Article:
Aug 19, 2012

The Consumption Nation

My wife and I are in Texas and have been for a week. I haven't been back in this state for a few years and haven't been here for any period of time since the 70's. My father-in-law died last week and we've been trying to sort out his mess of an "estate" since. I learned a lot about why some people are careful about planning their death. The last memories of us that the people who have to sort out our crap will have can be pretty negative.

I snagged this picture from another website, but it is exactly
typical of the "traffic" we experienced in the Wichita Falls
ghost town freeway tour. 
I've been here for a week, putting on miles between Wichita Falls and Dallas, and there aren't enough Texas motorcycles on the road to warrant bothering to license motorcycles in the state. If a motorcycle is a transportation device, it falls miles below bicycles, skates, wheelchairs, Hot Wheels, and feet in miles-traveled in this state. If I throw out the few long distance travelers I've seen (maybe a half-dozen), I could easily count the number of motorcycles I've seen on the road on one hand. Pitiful.

This place is clearly oblivious of the world outside of its boarders. Cars are generally huge, mostly SUVs and single passenger pickups. Dallas is the ultimate urban sprawl collection of houses without communities. Downtown is all but dead, even the few suburban downtown areas are dead zones of empty business buildings and decaying neighborhoods. There is a light rail, but every time we've been traveling along its path the cars appear to be mostly empty. The highways, freeways, and toll roads are monuments to massive federal investment and a mindless faith that petroleum will last forever. Wichita Falls is, for example, a dying town, with a business real estate market that resembles Detroit. The place is overpass rich, though. For a town that has about as much traffic as a rural Nebraska farm town, Wichita Falls has a collection of giant overpasses and empty freeways. If I were making an "end of days" movie, I couldn't hope for a better collection of sets than in this abandoned city.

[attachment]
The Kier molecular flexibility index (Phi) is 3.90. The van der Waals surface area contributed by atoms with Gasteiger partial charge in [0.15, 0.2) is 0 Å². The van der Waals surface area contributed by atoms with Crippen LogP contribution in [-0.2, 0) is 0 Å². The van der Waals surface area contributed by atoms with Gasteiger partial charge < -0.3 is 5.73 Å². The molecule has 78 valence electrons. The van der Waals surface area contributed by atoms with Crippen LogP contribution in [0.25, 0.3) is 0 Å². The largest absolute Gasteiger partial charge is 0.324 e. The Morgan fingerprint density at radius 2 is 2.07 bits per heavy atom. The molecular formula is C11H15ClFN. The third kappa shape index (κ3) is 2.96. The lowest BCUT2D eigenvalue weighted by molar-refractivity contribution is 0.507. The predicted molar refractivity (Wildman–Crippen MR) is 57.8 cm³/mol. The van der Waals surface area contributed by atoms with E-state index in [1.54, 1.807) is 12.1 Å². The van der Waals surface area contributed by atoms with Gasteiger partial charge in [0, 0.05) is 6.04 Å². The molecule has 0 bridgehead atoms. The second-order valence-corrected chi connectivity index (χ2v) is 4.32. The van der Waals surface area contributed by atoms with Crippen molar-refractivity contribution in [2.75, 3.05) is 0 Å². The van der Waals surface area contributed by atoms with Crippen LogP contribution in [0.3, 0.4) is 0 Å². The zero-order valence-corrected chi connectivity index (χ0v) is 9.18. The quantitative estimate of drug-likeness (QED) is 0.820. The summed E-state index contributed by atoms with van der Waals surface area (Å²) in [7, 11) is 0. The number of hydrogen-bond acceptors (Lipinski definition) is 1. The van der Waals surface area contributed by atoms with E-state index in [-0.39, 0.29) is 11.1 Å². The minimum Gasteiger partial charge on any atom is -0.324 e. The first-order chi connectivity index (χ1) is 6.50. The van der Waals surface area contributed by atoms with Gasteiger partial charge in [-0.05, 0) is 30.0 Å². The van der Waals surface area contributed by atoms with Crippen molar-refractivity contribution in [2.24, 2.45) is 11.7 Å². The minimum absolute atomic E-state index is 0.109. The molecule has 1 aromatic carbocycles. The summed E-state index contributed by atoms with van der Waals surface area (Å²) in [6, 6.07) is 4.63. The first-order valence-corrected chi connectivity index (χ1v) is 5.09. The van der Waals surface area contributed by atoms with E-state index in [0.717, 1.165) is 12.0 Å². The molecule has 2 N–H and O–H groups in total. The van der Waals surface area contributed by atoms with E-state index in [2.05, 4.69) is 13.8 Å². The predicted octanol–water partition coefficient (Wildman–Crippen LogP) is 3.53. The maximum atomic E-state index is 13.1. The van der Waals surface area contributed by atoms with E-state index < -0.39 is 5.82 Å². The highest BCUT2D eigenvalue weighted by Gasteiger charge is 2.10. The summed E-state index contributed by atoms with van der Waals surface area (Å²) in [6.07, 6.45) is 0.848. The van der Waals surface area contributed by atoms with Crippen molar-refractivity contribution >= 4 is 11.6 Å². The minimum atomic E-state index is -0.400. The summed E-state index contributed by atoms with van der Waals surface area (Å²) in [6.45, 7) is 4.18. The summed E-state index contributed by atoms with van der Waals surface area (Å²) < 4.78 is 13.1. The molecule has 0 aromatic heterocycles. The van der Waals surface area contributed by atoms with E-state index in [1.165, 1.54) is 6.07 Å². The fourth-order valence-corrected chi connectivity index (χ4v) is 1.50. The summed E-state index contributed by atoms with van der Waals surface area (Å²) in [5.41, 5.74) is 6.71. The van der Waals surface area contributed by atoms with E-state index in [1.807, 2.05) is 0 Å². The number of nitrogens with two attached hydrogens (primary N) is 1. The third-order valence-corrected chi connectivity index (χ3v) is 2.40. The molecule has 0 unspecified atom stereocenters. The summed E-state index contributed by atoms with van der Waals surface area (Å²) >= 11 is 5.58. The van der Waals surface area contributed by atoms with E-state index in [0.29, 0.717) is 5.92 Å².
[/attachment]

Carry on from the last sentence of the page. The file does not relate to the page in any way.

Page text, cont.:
Texas drivers are mad. I mean exactly that word, too. They are a nasty combination of insane and angry. If I were forced to live here, I'd probably still ride but I'd spend a lot of my days in terror. If there is an example of a place that is actively burning up the world's resources so that their children can live in the stone age, this place has to be on the list. It's worse than LA.

When we went shopping for my grandson's birthday presents at a local Target, a man was hauling his 10-12 year-old daughter out of the store. She was kicking and screaming and nearly choking with emotion as the embarrassed man walked quickly through the store. As they approached I began to make out what she was screaming, "I'm not leaving until I get something I want!" She said it like a chant, repeatedly, all the way out the door. It felt like a national anthem after my experience in Texas.

7 comments:

Conchscooter said...

I was hoping for massive numbers of angry rebuttal comments. Perhaps you have your finger on the pulse of the state that is useful only as a direct route to Old Mexico.

Trobairitz said...

Wow, simply wow.

Sorry for the passing of your father in law. Losing and then sorting through someone's life is never easy. I work at a law office and we do estate planning and probate so I see both sides of it.

As for Texas. I think if I had any desire to go there before reading your post it is gone now. It does not sound like a pleasant place to be.

RichardM said...

I'll add my condolences for the family.

I've heard that TX is not the best place to ride. Plus all of the roads are straight as an arrow...

Paul said...

Unless you get down to the hill country, it is definitely a place for pick-ups and Cadillacs. A cruiser makes perfect sense if you can tolerate the heat and bad drivers.
I was amazed the first time down in central Texas along I35. Going through towns, the exits are miles apart with service roads paralleling the freeway. It struck me as being a very inefficient way to get from A to B, within the town, plus a huge waste of real estate and pavement.

Anonymous said...

Sorry about your loss. My mom was actually pretty organized about it all right up until the minute she passed, but still it was a lot of work sorting it all out. I have some relatives in Austin, Texas, who seem to like the place, and they have lived all over the USA. But, they say Austin isn't "real" Texas.

daGeezer said...

We lived in Texas, twice, when I was young; Dallas and west Texas. I rode a lot, but almost always in the ditches and off-road because Texans were, then, anti-motorcycle to the level of homicdal hostility. As we drove back north, the number of motorcycles on the road steadily, but slowly, grew until we hit the Minnesota boarder where motorcycles became common. It's obviously not the weather that makes Minnesota a stronger motorcycle state.

Anonymous said...

All the roads are straight? All of Texas sucks and there are few riders? Check out the Hill Country and the mountains near Big Bend. Here in Austin, we know Dallas, Houston and San Antonio suck. Haven't been to those cities in year--prefer Marfa, Fredericksburg, etc.